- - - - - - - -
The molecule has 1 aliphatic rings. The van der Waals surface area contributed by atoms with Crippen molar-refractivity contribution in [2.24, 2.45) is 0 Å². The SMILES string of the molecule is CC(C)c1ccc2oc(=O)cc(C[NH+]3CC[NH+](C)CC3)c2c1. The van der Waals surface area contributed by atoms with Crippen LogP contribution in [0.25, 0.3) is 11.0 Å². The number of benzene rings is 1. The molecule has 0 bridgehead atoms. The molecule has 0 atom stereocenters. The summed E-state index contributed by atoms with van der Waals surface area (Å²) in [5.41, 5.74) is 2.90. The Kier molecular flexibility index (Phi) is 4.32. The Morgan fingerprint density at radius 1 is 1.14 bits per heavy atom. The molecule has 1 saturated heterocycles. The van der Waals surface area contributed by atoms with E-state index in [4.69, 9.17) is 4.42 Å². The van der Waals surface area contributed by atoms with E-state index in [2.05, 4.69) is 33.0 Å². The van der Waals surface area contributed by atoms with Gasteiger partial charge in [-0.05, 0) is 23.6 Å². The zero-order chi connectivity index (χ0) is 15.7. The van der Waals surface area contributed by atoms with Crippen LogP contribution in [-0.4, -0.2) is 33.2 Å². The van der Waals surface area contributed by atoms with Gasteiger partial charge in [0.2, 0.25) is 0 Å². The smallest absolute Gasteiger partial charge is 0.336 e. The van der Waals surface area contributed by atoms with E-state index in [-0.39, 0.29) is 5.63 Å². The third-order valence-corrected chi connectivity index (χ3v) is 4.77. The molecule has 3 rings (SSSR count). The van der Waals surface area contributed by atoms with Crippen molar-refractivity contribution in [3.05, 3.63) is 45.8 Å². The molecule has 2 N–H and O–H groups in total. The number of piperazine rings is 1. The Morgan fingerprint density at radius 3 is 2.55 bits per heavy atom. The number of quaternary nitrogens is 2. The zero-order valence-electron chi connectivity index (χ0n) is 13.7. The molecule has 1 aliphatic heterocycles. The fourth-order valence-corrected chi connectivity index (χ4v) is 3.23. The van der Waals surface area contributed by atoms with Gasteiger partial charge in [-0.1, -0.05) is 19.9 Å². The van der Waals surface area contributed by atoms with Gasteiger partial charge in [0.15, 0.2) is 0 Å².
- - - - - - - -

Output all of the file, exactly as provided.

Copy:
The molecule has 1 aliphatic rings. The van der Waals surface area contributed by atoms with Crippen molar-refractivity contribution in [2.24, 2.45) is 0 Å². The SMILES string of the molecule is CC(C)c1ccc2oc(=O)cc(C[NH+]3CC[NH+](C)CC3)c2c1. The van der Waals surface area contributed by atoms with Crippen LogP contribution in [0.25, 0.3) is 11.0 Å². The number of benzene rings is 1. The molecule has 0 bridgehead atoms. The molecule has 0 atom stereocenters. The summed E-state index contributed by atoms with van der Waals surface area (Å²) in [5.41, 5.74) is 2.90. The Kier molecular flexibility index (Phi) is 4.32. The Morgan fingerprint density at radius 1 is 1.14 bits per heavy atom. The molecule has 1 saturated heterocycles. The van der Waals surface area contributed by atoms with E-state index in [4.69, 9.17) is 4.42 Å². The van der Waals surface area contributed by atoms with E-state index in [2.05, 4.69) is 33.0 Å². The van der Waals surface area contributed by atoms with Gasteiger partial charge in [-0.05, 0) is 23.6 Å². The zero-order chi connectivity index (χ0) is 15.7. The van der Waals surface area contributed by atoms with Crippen LogP contribution in [-0.4, -0.2) is 33.2 Å². The van der Waals surface area contributed by atoms with Gasteiger partial charge in [0.2, 0.25) is 0 Å². The smallest absolute Gasteiger partial charge is 0.336 e. The van der Waals surface area contributed by atoms with E-state index in [-0.39, 0.29) is 5.63 Å². The third-order valence-corrected chi connectivity index (χ3v) is 4.77. The molecule has 3 rings (SSSR count). The van der Waals surface area contributed by atoms with Crippen molar-refractivity contribution in [3.05, 3.63) is 45.8 Å². The molecule has 2 N–H and O–H groups in total. The number of piperazine rings is 1. The Morgan fingerprint density at radius 3 is 2.55 bits per heavy atom. The number of quaternary nitrogens is 2. The zero-order valence-electron chi connectivity index (χ0n) is 13.7. The molecule has 1 aliphatic heterocycles. The fourth-order valence-corrected chi connectivity index (χ4v) is 3.23. The van der Waals surface area contributed by atoms with Gasteiger partial charge in [-0.1, -0.05) is 19.9 Å². The van der Waals surface area contributed by atoms with Gasteiger partial charge in [0.15, 0.2) is 0 Å².